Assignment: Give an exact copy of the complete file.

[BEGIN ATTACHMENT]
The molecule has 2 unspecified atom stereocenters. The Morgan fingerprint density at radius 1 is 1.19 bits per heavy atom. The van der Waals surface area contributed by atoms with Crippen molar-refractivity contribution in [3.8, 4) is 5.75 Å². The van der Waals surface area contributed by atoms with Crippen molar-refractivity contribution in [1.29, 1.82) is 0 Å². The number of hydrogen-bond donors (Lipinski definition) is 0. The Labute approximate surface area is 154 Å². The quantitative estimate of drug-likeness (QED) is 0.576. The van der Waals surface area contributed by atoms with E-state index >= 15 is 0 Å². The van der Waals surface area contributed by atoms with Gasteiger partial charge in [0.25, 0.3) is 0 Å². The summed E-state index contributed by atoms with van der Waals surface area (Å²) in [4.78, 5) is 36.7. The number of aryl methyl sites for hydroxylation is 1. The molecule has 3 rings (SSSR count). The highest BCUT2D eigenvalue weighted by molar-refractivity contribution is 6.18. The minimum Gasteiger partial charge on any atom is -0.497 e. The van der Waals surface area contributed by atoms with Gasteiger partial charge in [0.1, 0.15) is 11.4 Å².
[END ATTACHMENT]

The molecule has 2 unspecified atom stereocenters. The Morgan fingerprint density at radius 1 is 1.19 bits per heavy atom. The van der Waals surface area contributed by atoms with Crippen molar-refractivity contribution in [3.8, 4) is 5.75 Å². The van der Waals surface area contributed by atoms with Crippen molar-refractivity contribution in [1.29, 1.82) is 0 Å². The number of hydrogen-bond donors (Lipinski definition) is 0. The Labute approximate surface area is 154 Å². The quantitative estimate of drug-likeness (QED) is 0.576. The van der Waals surface area contributed by atoms with E-state index >= 15 is 0 Å². The van der Waals surface area contributed by atoms with Gasteiger partial charge in [0.25, 0.3) is 0 Å². The summed E-state index contributed by atoms with van der Waals surface area (Å²) in [4.78, 5) is 36.7. The number of aryl methyl sites for hydroxylation is 1. The molecule has 3 rings (SSSR count). The highest BCUT2D eigenvalue weighted by molar-refractivity contribution is 6.18. The minimum Gasteiger partial charge on any atom is -0.497 e. The van der Waals surface area contributed by atoms with Gasteiger partial charge in [0.1, 0.15) is 11.4 Å².